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Cochrane Database Syst Rev. 2004;(3):CD004455.

Antibiotic prophylaxis for operative vaginal delivery.

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Department of Obstetrics and Gynecology, Faculty of Medicine, Prince of Songkla University, Hat Yai, Songkhla, Thailand, 90110.

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Vacuum and forceps assisted vaginal deliveries are reported to increase the incidence of postpartum infections and maternal readmission to hospital compared to spontaneous vaginal delivery. Prophylactic antibiotics are prescribed to prevent these infections. However, the benefit of antibiotic prophylaxis for operative vaginal deliveries is still unclear.


To assess the effectiveness and safety of antibiotic prophylaxis in reducing infectious puerperal morbidities in women undergoing operative vaginal deliveries including vacuum and/or forceps deliveries.


We searched the Cochrane Pregnancy and Childbirth Group trials register (November 2003), the Cochrane Central Register of Controlled Trials (The Cochrane Library, Issue 4, 2003) and MEDLINE (1966 to November 2003).


All randomised trials comparing any prophylactic antibiotic regimens with placebo or no treatment in women undergoing vacuum or forceps deliveries were eligible. Participants were all pregnant women without evidence of infections or other indications for antibiotics of any gestational age undergoing vacuum or forceps delivery for any indications. Interventions were any antibiotic prophylaxis (any dosage regimen, any route of administration or at any time during delivery or the puerperium) compared with either placebo or no treatment.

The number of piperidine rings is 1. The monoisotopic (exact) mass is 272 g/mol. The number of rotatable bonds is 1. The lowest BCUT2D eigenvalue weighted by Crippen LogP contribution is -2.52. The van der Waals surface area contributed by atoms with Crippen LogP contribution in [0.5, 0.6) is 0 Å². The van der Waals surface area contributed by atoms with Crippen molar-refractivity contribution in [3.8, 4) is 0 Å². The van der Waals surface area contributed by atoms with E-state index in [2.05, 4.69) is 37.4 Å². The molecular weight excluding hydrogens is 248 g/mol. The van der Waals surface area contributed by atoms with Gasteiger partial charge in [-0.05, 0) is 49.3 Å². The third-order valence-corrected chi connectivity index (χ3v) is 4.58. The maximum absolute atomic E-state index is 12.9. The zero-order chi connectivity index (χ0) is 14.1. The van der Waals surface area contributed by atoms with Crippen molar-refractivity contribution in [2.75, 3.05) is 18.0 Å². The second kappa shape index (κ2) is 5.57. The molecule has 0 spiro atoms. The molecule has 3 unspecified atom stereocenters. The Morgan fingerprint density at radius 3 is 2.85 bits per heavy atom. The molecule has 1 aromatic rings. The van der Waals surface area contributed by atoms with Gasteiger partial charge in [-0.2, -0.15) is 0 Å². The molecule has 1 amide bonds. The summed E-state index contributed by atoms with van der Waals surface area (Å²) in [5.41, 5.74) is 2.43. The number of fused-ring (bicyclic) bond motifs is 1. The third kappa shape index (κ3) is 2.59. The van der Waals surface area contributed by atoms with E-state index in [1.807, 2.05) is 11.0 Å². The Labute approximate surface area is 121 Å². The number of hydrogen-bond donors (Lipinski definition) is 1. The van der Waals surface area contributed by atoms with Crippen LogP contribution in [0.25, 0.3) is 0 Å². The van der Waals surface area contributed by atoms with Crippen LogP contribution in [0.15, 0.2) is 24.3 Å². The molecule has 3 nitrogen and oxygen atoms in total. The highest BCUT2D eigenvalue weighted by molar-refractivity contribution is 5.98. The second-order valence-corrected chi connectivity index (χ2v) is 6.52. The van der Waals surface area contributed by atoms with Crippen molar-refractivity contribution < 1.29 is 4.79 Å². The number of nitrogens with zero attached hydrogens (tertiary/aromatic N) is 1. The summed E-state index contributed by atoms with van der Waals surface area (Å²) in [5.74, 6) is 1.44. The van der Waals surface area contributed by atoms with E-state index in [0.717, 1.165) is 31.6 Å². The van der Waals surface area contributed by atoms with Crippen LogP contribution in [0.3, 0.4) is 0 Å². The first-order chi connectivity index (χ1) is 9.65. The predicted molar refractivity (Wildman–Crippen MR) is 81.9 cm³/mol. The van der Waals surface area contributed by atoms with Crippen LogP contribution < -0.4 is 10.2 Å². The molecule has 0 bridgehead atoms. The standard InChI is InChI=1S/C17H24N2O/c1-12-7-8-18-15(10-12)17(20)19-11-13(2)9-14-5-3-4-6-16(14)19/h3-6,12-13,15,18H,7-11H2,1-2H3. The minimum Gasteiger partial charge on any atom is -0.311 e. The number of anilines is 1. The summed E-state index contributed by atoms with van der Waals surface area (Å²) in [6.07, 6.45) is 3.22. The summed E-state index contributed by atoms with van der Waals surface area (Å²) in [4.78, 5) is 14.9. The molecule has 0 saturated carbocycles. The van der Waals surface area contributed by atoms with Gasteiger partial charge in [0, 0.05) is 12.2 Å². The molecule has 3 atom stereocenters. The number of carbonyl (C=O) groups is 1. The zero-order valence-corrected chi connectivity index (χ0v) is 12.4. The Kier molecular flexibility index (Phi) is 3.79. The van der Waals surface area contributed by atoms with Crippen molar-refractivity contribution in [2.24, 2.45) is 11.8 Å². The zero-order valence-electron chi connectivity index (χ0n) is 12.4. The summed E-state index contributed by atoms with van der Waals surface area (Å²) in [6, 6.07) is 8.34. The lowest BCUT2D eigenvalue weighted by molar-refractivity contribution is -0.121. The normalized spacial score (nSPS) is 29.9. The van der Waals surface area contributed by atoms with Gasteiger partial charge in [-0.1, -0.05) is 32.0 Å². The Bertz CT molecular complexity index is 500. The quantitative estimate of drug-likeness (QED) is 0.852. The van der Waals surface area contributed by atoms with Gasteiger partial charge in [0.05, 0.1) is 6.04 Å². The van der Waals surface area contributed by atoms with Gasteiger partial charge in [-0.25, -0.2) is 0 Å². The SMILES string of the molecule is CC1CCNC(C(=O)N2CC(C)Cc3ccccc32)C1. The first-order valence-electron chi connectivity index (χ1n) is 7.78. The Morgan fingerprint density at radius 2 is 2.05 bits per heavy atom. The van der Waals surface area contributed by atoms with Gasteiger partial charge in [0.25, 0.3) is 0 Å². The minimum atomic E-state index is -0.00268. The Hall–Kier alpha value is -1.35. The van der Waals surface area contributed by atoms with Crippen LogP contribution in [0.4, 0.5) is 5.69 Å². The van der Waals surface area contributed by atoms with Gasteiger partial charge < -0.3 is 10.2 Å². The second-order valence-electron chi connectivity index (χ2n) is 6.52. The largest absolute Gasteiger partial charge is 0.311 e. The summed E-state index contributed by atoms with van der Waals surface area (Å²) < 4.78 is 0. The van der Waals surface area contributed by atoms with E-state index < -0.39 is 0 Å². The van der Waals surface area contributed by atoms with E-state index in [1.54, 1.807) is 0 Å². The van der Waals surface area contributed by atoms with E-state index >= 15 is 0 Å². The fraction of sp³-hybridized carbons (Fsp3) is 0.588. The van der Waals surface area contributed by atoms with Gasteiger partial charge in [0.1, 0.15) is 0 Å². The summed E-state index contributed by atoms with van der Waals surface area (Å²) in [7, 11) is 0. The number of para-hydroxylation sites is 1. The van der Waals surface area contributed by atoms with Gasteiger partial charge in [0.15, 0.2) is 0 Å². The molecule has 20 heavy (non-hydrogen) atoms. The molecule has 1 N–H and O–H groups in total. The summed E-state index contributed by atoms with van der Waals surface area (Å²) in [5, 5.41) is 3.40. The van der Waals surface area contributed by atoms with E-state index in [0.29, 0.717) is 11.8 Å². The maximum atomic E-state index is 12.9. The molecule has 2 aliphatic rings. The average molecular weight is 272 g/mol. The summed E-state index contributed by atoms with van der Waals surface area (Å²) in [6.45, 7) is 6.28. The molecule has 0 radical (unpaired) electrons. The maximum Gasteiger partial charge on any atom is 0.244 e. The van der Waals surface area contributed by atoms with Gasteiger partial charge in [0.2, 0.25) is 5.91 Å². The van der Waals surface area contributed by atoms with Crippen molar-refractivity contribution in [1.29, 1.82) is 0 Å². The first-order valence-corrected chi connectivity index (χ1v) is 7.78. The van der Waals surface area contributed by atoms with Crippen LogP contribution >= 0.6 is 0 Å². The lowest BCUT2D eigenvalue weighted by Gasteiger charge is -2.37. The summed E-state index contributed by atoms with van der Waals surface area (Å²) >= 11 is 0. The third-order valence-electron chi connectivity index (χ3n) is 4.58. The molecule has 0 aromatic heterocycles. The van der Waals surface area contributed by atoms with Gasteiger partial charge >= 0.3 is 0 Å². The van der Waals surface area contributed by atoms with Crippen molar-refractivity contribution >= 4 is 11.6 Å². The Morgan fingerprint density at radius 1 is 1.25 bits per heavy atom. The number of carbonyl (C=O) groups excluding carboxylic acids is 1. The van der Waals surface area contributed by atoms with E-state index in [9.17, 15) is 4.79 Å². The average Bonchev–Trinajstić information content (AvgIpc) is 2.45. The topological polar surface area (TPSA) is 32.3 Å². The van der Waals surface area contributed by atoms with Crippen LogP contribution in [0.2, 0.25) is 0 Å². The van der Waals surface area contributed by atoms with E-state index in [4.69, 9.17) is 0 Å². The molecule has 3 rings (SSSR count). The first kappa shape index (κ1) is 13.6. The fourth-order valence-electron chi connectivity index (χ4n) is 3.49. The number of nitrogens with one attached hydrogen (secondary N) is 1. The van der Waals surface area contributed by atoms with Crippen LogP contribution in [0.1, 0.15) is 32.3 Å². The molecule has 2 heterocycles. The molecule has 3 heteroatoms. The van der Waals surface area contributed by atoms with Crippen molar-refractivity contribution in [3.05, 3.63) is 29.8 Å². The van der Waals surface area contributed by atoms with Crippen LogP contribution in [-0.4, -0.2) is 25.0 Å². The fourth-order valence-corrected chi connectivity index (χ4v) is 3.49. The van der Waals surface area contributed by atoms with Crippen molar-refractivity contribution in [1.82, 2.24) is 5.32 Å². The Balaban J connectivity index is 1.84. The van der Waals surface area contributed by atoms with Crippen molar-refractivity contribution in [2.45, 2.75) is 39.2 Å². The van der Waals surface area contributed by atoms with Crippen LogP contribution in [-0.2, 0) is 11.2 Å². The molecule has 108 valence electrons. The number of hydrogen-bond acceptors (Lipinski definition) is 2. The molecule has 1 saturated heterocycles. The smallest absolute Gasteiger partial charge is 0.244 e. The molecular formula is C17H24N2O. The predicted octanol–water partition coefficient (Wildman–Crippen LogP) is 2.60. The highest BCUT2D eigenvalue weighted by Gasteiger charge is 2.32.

Four reviewers assessed trial eligibility and methodological quality. Two reviewers extracted the data independently using prepared data extraction forms. Any discrepancies were resolved by discussion and a consensus reached through discussion with all reviewers. We assessed methodological quality of the included trial using the standard Cochrane criteria and the CONSORT statement of randomised controlled trials. We calculated the relative risks using a fixed effect model and all the reviewers interpreted and discussed the results.


One trial, involving 393 women undergoing either vacuum or forceps deliveries, was included. This trial identified only two out of the nine outcomes specified in this review. It reported seven women with endomyometritis in the group given no antibiotic and none in prophylactic antibiotic group. This difference did not reach statistical significance, but the relative risk reduction was 93% (relative risks 0.07; 95% confidence interval (CI) 0.00 to 1.21). There was no difference in the length of hospital stay between the two groups (weighted mean difference 0.09 days; 95% CI -0.23 to 0.41).


The data were too few and of insufficient quality to make any recommendations for practice. Future research on antibiotic prophylaxis for operative vaginal delivery is needed to conclude whether it is useful for reducing postpartum morbidity.

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